One venue is left that they do not control entirely, simply because it is too cumbersome, too awkward, too huge, and comprised of too many small independent parts to be readily controlled: the internet. Make no mistake, it is next. They’re figuring it out.

Soon “they” may be able to literally control what parts of the internet you can access, who you can email or what can be said in your emails, and internet forums may be reduced to giving us only the same useless celebrity gossip, animal rescue stories, and updates on any natural disasters, catastrophic weather events, or spree shootings that may have taken place in the past few days that our TV news and newspapers dish out.

Am I just exaggerating and fearmongering? Making it up as I go along? No. It’s already happening, a bit here and a bit there. They try something, and if there’s too much public outcry they take it back, and work on a sneakier or less obtrusive way to accomplish the same end. Look around – over 30 countries now have some form of internet censorship, and the U.S. FCC and ISP’s are working on ways to monitor and control individual access.

THAT is internet censorship. Don’t let yourself be fooled into agreeing with it under the guise of “oh, we’re just deleting the spam to protect our members.” I personally am grateful that the forums I belong to have moderators who bring order out of the chaos and limit my exposure to idiots, stupidity, spam, and raving lunatics. But that is not censorship.

Censorship is never about protecting anyone, although that is the candy coating most often given to make it palatable. Censorship is about controlling people by controlling knowledge. Censorship is about power, and about fear of losing that power if the people you are controlling with it learn too much.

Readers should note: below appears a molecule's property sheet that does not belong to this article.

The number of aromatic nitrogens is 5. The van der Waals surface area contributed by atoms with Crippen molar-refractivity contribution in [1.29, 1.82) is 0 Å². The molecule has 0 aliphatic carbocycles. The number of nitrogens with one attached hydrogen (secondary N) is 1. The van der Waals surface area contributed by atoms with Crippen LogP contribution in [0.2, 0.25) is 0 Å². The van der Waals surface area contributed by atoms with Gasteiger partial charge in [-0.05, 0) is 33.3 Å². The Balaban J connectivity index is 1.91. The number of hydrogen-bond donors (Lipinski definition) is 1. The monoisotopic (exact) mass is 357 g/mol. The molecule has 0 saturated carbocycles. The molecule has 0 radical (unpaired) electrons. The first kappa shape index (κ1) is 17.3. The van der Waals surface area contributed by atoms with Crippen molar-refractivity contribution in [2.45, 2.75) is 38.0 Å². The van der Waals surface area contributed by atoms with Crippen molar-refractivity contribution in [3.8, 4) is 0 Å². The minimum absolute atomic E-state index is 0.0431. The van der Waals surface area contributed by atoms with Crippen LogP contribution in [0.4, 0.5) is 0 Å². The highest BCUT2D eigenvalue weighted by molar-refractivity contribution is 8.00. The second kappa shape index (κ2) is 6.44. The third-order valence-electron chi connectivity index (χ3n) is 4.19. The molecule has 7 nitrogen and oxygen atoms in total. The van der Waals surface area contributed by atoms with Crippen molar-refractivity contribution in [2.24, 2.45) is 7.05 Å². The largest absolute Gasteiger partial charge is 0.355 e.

The internet is our biggest and best venue for actually communicating with each other and being able to tell the truth, sometimes with the protection of relative anonymity. Censorship will only hamper that communication, and it is NOT necessary.



posted on Mar, 22 2009 @ 12:11 AM
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The Judgments are in and Heike wins through majority decision. Heike will be advancing to the Third Round.



I judge these as I go. I do not read them, and then score them. I take it round by round, so here we go:

Round 1: Opening Statements
10-10 Tie
Perfect opening statements from both. I am leaning towards a side already, but I will reserve judgment until I hear the actual support from each fighter. I am interested in how skeptic1 will address Heike’s argument that the topic is about the entire Internet, and not just a website-by-website basis.

Round 2: Rebuttals
10-9 Heike

This is absolutely brutal to judge. I had to give it to Heike, only on the note that I agree with her what the topic is about. I think the topic is most certainly about censorship of the Internet, not about private websites. Skeptic1 will have to do some work to get me to change that view. Also, Heike, did a fantastic job supporting the argument (assuming she is correct that it is about the whole Internet).

Quote of the round:


Originally posted by Heike
The most important words in that paragraph are “at this point in time.” At this point in time, most of the internet is free of overt governmental censorship. I say most, because not all of it is. In Australia, for example, the internet IS censored by the government.